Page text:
The novel CONTESSA is the fictional, as-told-to autobiography of a famous film and theater mega star who recounts for the first time her years leading up to international stardom.
This popular film star confesses how she started out in life as a man who knew from a very early age that “he” was really a “she” locked in the body of a male. His major problem was his father, an Arkansas bootlegger and local godfather, whose idea of a cure for his son’s affliction would be a lobotomy. The son escapes and his road to womanhood and subsequent fame is a tale of strength, courage, intrigue and adventure. CONTESSA examines the life trials of a young man who realizes that the keys to freedom for him must be fought for one by one.
The Lambda Book Report says, “Imagine if one of your favorite female movie stars was revealed to have begun life as a man. That is the premise of Jack Fitzgerald’s novel. And an impressive read it is. Fast paced, his story is filled with some of the most colorful, memorable and unforgettable characters I’ve come across in a long time. CONTESSA is not only a fascinating page-turner but would make a very significant film.”
My mother’s name was Mildred Hankins. She had two older sisters named Doris and Viola, commonly known as the Hankins sisters to the rowdies at the garment factory where they worked. My mother and her sisters lived on a farm in Rosedale, Arkansas. Their father, Clyde Hankins, was a farmer who came from good Scottish stock. (A far cry from those Lithuanian and Carpethian allegations!)
Mildred was the mousy type, meaning by nature quiet and gentle. Doris and Viola were just her opposites. They were loud, coarse, and vulgar.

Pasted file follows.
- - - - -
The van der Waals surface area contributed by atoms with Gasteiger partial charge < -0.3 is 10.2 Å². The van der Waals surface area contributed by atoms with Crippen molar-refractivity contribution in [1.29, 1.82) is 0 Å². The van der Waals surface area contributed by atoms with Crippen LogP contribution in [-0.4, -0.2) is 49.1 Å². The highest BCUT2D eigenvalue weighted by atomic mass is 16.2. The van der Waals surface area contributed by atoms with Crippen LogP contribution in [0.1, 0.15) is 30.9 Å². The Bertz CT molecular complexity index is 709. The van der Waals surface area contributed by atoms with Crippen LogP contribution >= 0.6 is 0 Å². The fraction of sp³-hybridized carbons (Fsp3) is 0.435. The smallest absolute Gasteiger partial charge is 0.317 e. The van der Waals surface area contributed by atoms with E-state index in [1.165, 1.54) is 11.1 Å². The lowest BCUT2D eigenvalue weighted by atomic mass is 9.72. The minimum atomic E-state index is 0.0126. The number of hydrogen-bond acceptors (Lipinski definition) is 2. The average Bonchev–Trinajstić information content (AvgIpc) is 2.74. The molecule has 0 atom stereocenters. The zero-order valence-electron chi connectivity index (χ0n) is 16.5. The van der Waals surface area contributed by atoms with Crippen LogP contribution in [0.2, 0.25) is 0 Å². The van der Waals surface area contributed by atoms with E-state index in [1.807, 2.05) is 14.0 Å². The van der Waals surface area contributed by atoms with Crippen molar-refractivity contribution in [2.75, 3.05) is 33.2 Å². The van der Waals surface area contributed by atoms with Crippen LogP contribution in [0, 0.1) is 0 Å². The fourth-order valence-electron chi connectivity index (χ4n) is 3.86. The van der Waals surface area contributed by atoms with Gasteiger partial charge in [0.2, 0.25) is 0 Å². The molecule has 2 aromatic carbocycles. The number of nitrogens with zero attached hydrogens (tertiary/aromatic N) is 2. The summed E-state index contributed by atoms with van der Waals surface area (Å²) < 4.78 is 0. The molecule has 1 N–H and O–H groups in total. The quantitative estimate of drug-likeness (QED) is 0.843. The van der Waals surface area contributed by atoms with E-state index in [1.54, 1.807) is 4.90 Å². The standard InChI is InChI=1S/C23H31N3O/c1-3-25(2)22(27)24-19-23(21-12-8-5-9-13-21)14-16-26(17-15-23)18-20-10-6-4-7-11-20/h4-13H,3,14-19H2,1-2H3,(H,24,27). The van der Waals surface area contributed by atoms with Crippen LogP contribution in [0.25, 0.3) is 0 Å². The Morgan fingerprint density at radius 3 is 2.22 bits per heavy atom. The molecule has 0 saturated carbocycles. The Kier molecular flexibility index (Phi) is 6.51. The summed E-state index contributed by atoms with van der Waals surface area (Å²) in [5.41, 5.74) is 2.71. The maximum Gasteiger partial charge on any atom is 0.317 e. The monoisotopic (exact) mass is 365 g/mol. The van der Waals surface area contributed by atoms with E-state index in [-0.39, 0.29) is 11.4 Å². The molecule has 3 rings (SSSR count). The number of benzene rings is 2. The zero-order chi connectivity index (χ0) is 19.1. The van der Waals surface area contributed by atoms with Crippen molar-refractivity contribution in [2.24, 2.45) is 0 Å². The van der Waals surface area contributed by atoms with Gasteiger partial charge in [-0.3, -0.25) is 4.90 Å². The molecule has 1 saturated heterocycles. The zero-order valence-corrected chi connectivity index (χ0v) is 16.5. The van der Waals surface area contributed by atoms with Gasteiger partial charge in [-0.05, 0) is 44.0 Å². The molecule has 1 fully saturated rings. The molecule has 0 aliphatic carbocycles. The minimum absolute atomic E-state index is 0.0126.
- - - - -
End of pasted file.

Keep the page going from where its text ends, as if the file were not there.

My mother, seemingly, had only one boy friend in her life and that was my father, J. W. Dillard, a roustabout who loaded chairs into boxcars at the furniture factory in Rosedale. In his youth, they say he was rather fetching but I never caught that side of him. He always looked to me like he was ready to explode both emotionally and physically. I believe the kindest thing I can say about him is that he was an over-sexed, pear shaped, frightful man.
J. W. (short for James Whitfield—Southerners of his era were prone to be called by their initials) met Doris first and immediately defrocked her of any flowers still lingering in her garden of Venus. Then he went on to Viola. She was a real vixen so rumor had it. During one of her sexual climaxes with Daddy, she bit him so hard she left a scar which was visible for the rest of his life. I’m sure Daddy liked everything about Viola except those buck teeth of hers—so he went on to Mildred to see what she was all about.
He got himself invited to Clyde’s for dinner one evening where he took stock of the house, the farm and Mildred and made up his mind to have a go at all three of them. He decided he might just have found a way to keep from loading chairs onto boxcars for the rest of his life. At dinner that night he played up to Mildred and called her “Miss Mildred”. She blushed a lot and probably didn’t know whether she was coming or going. For certain she was a virgin. She was nice enough looking—that was a given—but above all, she was shy, timid, and never asked a question. J. W. ate that up with a spoon—his type of woman—and especially if it meant he might get part of that farm.
“I sure have taken to Rosedale,” he told my grandfather.
Clyde looked at him dryly and replied, “But has Rosedale taken to you?”